Monday, April 12, 2010

Setting up a download server.. How much RAM do I need?

NOTE: This is an old post that was picked up by PlanetEclipse as a result of moving my blog.


If you've been following along, you know that I received a bunch of hardware to upgrade Eclipse.org.   'Keep it in RAM' is my thinking with all this.  Currently, our servers spend a lot of time waiting for disk resources, so the benefit of keeping requests in RAM is twofold: cached files are served quickly, and disk resources are freed for faster access to disk.

Right now I'm in the process of setting up a high-capacity download server to replace download.eclipse.org, so the question is -- how much RAM do I need?

I started by examining the combined Apache logs of download.eclipse.org for any given day.
zegrep "GET .* 200 " download.eclipse.org/access_log.3.gz | awk '{print $7}' > filelist
filelist contains 2,439,051 successful "GET" requests

sort filelist | uniq -c | sort -nr > filelist-sorted
filelist-sorted contains 73,184 entries

So each day our server only reads about 75,000 files -- but serves them 2.4 million times.  There is a huge potential for cache hits right there.  With a small perl script, I gathered the size (on disk) of those 73,184 files.  Total: 25G.



#!/usr/bin/perl

open(FILE, "<filelist-sorted");
while(<FILE>) {
        $_ =~ s/\n//;
        ($c, $f) = split(/ /, $_);
        $size = -s "downloads" . $f;
        print "$size $c $f\n";
}

So if I get 24G of RAM, I'm sure that most of the file requests will come from cache.  Actually, if I load up the numbers in a spreadsheet, I see a wicked long-tail distribution.  In fact, 134 files are fetched at least once each minute and account for 43% of all requests.  If you consider the RAM requirements of the OS and Apache, 24G would be great -- for today's needs.  What about next year?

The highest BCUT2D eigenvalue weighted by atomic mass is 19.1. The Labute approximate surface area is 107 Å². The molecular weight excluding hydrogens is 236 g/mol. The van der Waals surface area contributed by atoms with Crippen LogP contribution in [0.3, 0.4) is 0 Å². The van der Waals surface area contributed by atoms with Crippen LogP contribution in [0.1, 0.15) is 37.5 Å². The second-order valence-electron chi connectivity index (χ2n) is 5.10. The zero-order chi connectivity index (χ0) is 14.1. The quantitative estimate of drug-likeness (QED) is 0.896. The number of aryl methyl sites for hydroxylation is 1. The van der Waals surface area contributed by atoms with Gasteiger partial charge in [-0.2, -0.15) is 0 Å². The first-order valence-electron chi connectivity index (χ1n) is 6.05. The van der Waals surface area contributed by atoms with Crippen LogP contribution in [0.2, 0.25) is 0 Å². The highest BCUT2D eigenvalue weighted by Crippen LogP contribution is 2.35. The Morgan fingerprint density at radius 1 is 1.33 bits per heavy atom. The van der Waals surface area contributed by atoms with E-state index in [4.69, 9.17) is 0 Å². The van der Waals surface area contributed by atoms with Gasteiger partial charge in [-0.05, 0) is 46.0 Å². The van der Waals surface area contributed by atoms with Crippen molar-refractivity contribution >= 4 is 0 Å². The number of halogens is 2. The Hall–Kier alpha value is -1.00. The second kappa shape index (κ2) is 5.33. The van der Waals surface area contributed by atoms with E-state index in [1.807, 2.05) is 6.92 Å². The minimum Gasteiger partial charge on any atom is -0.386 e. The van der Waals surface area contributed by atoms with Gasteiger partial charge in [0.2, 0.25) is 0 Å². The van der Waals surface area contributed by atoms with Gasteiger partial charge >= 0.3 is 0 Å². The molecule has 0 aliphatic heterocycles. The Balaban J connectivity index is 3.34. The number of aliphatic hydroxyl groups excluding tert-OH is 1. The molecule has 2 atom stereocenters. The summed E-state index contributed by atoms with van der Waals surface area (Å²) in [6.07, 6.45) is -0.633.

Considering it's cheaper to buy RAM when it's popular (commodity), I put 64G of RAM in the new download.eclipse.org.  It should be more than sufficient to hold the entire week's worth of download files, file attributes and such while keeping disk requests to a minimum.  It will also have plenty of RAM for the OS and Apache, even when things heat up in June.

We're also moving to the Apache worker MPM for download.eclipse.org.  It is multi-threaded, so with high client counts, it consumes much less memory than the prefork model.  PHP files (which are only a very small fraction of the hits) will be served over FastCGI.

So there you have it.  Your downloads won't necessarily be faster since we are limited by bandwidth, but they should begin faster.  The new setup will also free disk resources for those files that cannot always be cached, such as CVS, SVN and Git.  Win-win!

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